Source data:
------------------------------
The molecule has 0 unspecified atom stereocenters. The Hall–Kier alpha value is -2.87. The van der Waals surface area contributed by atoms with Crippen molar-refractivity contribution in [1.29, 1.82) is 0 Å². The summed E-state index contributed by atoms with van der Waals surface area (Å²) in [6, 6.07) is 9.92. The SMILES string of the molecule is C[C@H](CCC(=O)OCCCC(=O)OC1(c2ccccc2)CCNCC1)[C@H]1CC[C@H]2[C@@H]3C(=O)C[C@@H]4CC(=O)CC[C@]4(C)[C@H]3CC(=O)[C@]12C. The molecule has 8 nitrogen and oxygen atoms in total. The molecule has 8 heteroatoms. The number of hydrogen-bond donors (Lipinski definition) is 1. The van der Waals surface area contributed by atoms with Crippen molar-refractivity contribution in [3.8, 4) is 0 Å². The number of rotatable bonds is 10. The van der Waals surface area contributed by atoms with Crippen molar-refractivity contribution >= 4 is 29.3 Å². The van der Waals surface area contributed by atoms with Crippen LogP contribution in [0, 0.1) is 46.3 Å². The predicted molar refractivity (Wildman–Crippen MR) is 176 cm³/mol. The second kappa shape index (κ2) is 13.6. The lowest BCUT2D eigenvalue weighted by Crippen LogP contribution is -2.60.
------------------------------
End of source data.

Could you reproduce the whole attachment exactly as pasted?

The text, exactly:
The molecule has 0 unspecified atom stereocenters. The Hall–Kier alpha value is -2.87. The van der Waals surface area contributed by atoms with Crippen molar-refractivity contribution in [1.29, 1.82) is 0 Å². The summed E-state index contributed by atoms with van der Waals surface area (Å²) in [6, 6.07) is 9.92. The SMILES string of the molecule is C[C@H](CCC(=O)OCCCC(=O)OC1(c2ccccc2)CCNCC1)[C@H]1CC[C@H]2[C@@H]3C(=O)C[C@@H]4CC(=O)CC[C@]4(C)[C@H]3CC(=O)[C@]12C. The molecule has 8 nitrogen and oxygen atoms in total. The molecule has 8 heteroatoms. The number of hydrogen-bond donors (Lipinski definition) is 1. The van der Waals surface area contributed by atoms with Crippen molar-refractivity contribution in [3.8, 4) is 0 Å². The number of rotatable bonds is 10. The van der Waals surface area contributed by atoms with Crippen molar-refractivity contribution >= 4 is 29.3 Å². The van der Waals surface area contributed by atoms with Crippen LogP contribution in [0, 0.1) is 46.3 Å². The predicted molar refractivity (Wildman–Crippen MR) is 176 cm³/mol. The second kappa shape index (κ2) is 13.6. The lowest BCUT2D eigenvalue weighted by Crippen LogP contribution is -2.60.